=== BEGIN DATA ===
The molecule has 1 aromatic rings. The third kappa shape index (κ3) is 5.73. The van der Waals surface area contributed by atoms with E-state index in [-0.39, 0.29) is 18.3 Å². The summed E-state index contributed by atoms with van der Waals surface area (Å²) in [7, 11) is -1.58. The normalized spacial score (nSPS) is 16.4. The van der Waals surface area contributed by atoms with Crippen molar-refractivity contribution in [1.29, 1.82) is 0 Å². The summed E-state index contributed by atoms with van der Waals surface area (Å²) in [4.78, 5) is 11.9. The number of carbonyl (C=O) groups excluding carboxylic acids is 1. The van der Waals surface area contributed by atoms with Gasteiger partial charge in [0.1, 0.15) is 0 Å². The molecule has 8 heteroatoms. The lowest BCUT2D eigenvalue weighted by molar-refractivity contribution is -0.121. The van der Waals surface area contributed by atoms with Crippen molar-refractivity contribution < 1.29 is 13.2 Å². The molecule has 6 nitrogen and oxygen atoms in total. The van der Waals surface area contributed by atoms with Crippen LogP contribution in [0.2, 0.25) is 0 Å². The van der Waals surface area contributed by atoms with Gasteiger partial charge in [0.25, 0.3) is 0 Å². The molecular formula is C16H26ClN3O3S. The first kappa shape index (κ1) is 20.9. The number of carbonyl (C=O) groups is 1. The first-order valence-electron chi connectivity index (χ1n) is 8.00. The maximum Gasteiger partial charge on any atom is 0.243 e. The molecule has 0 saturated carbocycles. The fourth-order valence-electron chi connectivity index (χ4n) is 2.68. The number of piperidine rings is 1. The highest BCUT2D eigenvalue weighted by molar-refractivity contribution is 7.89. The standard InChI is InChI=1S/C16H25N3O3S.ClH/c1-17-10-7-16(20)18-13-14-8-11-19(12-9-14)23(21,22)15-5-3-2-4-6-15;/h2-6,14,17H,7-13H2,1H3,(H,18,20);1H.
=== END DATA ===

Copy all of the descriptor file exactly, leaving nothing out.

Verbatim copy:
The molecule has 1 aromatic rings. The third kappa shape index (κ3) is 5.73. The van der Waals surface area contributed by atoms with E-state index in [-0.39, 0.29) is 18.3 Å². The summed E-state index contributed by atoms with van der Waals surface area (Å²) in [7, 11) is -1.58. The normalized spacial score (nSPS) is 16.4. The van der Waals surface area contributed by atoms with Crippen molar-refractivity contribution in [1.29, 1.82) is 0 Å². The summed E-state index contributed by atoms with van der Waals surface area (Å²) in [4.78, 5) is 11.9. The number of carbonyl (C=O) groups excluding carboxylic acids is 1. The van der Waals surface area contributed by atoms with Gasteiger partial charge in [0.1, 0.15) is 0 Å². The molecule has 8 heteroatoms. The lowest BCUT2D eigenvalue weighted by molar-refractivity contribution is -0.121. The van der Waals surface area contributed by atoms with Crippen molar-refractivity contribution < 1.29 is 13.2 Å². The molecule has 6 nitrogen and oxygen atoms in total. The van der Waals surface area contributed by atoms with Crippen LogP contribution in [0.2, 0.25) is 0 Å². The van der Waals surface area contributed by atoms with Gasteiger partial charge in [0.25, 0.3) is 0 Å². The molecular formula is C16H26ClN3O3S. The first kappa shape index (κ1) is 20.9. The number of carbonyl (C=O) groups is 1. The first-order valence-electron chi connectivity index (χ1n) is 8.00. The maximum Gasteiger partial charge on any atom is 0.243 e. The molecule has 0 saturated carbocycles. The fourth-order valence-electron chi connectivity index (χ4n) is 2.68. The number of piperidine rings is 1. The highest BCUT2D eigenvalue weighted by molar-refractivity contribution is 7.89. The standard InChI is InChI=1S/C16H25N3O3S.ClH/c1-17-10-7-16(20)18-13-14-8-11-19(12-9-14)23(21,22)15-5-3-2-4-6-15;/h2-6,14,17H,7-13H2,1H3,(H,18,20);1H.